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Archive for May 2011

Lesson 5 - The Natural Minor Scales

This lesson will teach you about the Minor Scale, and its applications on the guitar.

Recall that in the previous lesson, we learned learned that a scale is simply an applied formula of half-steps and whole-steps. By applying the major scale formula to a note, we were able to create a major scale based around that note. In this lesson, we will learn a new scale - the natural minor scale. The Natural Minor scale is also known as the Aeolian mode of the Major scale. While music based around a major scale is usually bright, easygoing, happy, uplifting etc., the minor scale can be used to create music that is sad, forlorn, emotional etc. Because the last lesson already introduced us to scales, and how to use formulas, this lesson will skip the explanations, and simply introduce the new formulas as well as the various keys.

Now, let's look at the formula for the natural minor scale:

Below are all the examples of the Minor Scale Formula. To simplify the learning process, only sharps are used in these examples. Also, notes such as E# and called F here. In reality, E# is usually used.

*Always remember that the natural minor scale is generally meant to be "dark" and "sad". Therefore, when composing music, the minor scale would not be used for a bright/happy song. Instead, a major scale would be used.

As with the major scales, we must also learn how to apply the natural minor scales to our guitar. Like with the major scale, there is also a fretboard pattern that can be applied to form the minor scales. To use this pattern, one must simply start on the root note on the sixth (Low "E") string. For example, if one were playing the A minor scale, one would start the pattern on the fifth fret of the Low "E" string.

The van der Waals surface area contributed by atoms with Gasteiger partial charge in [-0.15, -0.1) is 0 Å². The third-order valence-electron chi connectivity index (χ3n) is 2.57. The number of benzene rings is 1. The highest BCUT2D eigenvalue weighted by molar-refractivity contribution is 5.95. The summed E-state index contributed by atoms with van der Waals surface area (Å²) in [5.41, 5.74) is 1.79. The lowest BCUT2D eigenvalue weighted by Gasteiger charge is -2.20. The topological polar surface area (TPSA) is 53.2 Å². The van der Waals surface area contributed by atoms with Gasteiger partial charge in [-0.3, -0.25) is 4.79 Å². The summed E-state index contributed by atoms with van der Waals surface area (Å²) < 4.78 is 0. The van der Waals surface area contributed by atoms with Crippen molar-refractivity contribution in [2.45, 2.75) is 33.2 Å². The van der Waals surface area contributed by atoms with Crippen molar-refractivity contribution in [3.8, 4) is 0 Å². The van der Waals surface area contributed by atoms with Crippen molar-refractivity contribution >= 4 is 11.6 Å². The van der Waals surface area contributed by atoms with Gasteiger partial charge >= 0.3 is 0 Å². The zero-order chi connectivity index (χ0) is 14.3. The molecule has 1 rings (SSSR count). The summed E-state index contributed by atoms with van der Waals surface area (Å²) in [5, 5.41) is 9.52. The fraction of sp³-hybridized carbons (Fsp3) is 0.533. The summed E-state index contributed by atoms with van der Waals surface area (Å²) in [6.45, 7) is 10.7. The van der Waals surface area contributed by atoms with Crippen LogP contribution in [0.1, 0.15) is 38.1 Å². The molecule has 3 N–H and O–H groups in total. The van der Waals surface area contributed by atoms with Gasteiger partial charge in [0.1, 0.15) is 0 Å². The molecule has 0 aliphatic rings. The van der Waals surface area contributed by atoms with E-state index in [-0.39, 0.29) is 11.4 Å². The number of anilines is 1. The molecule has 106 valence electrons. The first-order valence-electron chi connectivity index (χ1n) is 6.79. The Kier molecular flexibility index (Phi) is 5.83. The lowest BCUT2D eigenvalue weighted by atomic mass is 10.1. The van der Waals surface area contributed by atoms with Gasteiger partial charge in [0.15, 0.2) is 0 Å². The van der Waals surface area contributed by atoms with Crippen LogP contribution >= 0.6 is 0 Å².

Here is the pattern:

*Memorize this pattern well. It is essential for any guitarist to have complete mastery of the major scale.

Now we know what the major scale is, how it is formed, and how it is applied to the guitar. The next stage is practice! Below, in the Supplemental Resources section, I've included links to exercises and lessons that will help you master the major scale.

Supplemental Resources

Minor Scale Exercises - This page contains some exercises, in tab format, that will help you easily move through the minor scale.

Minor Scale Positions - More minor scale positions (fretboard patterns) are explored.

Paid Resources

Guitar Total Scales Techniques and Applications - This book not only teaches the natural minor scale, but also every other scale, as well as their application on the guitar fretboard, how to recognize them, and how to use them to create solos.
                There is also a DVD version.